With a little planning, you can make the most of the large, bright first full moon in September.
The first full moon in September, or nearest the autumnal equinox, is known as Harvest Moon. The peak of the 2021 Harvest Moon is on October 20. Depending on moon cycles, the Harvest Moon can occur as late as the first week in October.
What Makes the Harvest Moon Special?
The Harvest Moon rises nearer the time of sunset than most full moons, so the moon appears bigger, brighter, and more colorful than usual. All celestial bodies appear reddish when they appear lower in the sky. The extra light reflected by Harvest Moon would help farmers to harvest their crops later into the evening.
About the Autumnal Equinox
The autumnal equinox marks the beginning of the fall season. Likewise, the vernal equinox marks the beginning of spring, and the June and December solstices mark the beginnings of summer and winter. For more information on the September equinox, as well as the other equinox and solstices, see “The September Equinox Explained” at timeanddate.com.
The autumnal fall equinox (and the vernal spring equinox) occurs when the sun passes directly over the equator and the earth is not tilted toward or away from the sun. During this time, night and day are about the same length. In the Northern Hemisphere, the fall equinox occurs in late September and the spring equinox in March.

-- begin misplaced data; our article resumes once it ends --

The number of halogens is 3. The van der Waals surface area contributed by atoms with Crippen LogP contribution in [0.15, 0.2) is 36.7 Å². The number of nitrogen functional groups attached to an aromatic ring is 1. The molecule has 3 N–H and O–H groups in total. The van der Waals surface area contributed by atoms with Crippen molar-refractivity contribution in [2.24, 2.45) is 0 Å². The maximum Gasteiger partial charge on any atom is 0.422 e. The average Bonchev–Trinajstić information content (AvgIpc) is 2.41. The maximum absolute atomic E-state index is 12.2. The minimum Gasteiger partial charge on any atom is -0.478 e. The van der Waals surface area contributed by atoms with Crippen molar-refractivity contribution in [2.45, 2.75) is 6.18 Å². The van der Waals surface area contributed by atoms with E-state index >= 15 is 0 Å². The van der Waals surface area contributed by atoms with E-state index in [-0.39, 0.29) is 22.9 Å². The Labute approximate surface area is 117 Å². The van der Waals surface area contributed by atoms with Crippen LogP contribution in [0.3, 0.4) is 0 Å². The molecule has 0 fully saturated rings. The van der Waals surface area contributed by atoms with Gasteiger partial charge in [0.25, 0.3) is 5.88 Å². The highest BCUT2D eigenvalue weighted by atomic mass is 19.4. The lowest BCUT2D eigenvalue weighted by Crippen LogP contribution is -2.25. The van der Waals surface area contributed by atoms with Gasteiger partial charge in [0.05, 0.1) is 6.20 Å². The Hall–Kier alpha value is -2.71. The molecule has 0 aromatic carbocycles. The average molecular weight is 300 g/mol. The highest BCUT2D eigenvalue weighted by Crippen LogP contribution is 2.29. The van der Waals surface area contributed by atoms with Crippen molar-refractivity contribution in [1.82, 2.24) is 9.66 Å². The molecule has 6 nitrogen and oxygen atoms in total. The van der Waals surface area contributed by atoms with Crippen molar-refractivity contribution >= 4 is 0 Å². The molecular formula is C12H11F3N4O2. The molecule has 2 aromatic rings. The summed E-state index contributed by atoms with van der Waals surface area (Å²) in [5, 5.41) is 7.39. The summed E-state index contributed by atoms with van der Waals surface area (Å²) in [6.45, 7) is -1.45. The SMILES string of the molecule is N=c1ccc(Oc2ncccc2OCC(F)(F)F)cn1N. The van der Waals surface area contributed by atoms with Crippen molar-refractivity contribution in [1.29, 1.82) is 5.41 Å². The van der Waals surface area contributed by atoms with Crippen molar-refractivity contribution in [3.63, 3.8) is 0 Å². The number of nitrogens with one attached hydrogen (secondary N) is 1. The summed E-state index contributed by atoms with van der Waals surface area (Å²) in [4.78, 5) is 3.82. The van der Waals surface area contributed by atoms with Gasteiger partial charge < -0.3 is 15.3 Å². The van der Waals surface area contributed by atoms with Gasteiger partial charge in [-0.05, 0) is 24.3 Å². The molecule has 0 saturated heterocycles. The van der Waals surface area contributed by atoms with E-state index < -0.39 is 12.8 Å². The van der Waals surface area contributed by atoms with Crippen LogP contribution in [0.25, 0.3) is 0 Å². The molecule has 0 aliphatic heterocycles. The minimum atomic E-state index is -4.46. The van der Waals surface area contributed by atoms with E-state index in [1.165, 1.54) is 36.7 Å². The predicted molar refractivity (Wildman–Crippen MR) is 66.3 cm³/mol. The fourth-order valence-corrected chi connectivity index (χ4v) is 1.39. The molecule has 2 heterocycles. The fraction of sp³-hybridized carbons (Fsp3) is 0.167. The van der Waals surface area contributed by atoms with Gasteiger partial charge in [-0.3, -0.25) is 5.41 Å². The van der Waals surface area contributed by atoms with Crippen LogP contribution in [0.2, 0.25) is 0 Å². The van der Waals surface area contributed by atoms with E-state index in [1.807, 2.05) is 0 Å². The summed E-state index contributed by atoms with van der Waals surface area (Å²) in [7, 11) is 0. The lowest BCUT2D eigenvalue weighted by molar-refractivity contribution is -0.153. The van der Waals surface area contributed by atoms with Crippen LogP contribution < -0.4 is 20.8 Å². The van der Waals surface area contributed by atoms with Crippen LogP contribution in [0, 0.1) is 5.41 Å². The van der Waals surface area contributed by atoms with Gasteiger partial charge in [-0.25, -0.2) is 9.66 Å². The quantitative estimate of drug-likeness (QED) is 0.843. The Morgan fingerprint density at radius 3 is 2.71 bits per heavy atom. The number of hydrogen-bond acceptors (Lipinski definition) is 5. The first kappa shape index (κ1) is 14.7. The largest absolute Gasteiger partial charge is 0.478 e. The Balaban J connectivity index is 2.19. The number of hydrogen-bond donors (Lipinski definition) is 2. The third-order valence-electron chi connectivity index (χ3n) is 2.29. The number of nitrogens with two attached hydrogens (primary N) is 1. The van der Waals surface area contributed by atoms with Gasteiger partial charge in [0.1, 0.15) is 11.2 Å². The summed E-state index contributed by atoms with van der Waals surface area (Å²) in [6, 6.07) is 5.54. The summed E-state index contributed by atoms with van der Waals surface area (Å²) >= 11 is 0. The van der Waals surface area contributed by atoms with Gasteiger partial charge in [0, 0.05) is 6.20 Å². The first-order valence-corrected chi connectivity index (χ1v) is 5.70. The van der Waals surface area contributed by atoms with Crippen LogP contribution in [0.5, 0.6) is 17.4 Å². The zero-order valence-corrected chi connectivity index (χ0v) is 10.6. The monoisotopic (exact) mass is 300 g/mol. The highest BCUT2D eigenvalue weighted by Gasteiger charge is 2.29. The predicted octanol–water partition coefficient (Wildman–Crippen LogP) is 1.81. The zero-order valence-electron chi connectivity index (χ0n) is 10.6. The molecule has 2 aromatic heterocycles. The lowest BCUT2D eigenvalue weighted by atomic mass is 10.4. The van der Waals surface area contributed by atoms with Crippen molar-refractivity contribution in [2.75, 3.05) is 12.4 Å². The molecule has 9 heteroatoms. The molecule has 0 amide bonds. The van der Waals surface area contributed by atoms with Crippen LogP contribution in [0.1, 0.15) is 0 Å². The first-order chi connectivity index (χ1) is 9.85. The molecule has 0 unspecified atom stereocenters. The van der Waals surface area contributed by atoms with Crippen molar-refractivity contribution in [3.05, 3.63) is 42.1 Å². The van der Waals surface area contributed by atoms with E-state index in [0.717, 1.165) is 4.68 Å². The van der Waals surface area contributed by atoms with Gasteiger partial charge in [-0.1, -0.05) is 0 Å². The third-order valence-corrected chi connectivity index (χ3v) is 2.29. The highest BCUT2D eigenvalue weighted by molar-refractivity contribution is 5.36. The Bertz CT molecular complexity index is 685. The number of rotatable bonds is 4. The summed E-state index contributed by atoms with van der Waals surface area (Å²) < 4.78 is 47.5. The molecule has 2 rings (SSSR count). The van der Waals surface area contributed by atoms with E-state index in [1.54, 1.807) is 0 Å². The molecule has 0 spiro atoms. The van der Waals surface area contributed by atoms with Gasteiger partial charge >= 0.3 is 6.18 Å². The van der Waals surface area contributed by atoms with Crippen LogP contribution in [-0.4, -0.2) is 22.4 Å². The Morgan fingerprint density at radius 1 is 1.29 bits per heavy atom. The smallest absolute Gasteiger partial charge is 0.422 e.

September equinox is, according to folklore and myth, a time of balance when day and night are equal. Interpret the concept of balance in a variety ways for fun and enjoyment during this seasonally festive time.
Activities for Harvest Moon Time
In fall, when the Harvest Moon rises in the sky, use these activities and lesson plans to teach earth science, language arts, art, and social studies content.
Earth Science Lesson: The Autumnal Equinox
- Share with children selected portions of We Gather Together: Celebrating the Harvest Season by Wendy Pfeffer [Dutton Children’s Books, 2006] to teach them about the fall equinox.
- Present the equinox diagram on page 8 and read the text on page 9 as the introduction to a discussion about what happens on the autumnal equinox.
- Read page 17 to introduce the idea that the Harvest Moon is/was bright enough for people to continue to harvest their crops at night.
- Discuss the Equinox Facts on pages 32-33.
- For assessment, have children use a flashlight and globe to depict the autumnal equinox.
Earth Science Lesson: Observing the Harvest Moon
- Provide children with journals and colored pencils. Have them sit outside some night on or near October 4th to observe the Harvest Moon. If possible, have them observe it every night at the same time for a week and keep a log of their observations about its color, size, position, and so on.
- Because of the Earth’s tilt in fall, the Harvest Moon may seem bigger, brighter, and much more colorful than other full moons. After children have seen it, discuss why it might look so big when it is close to the horizon.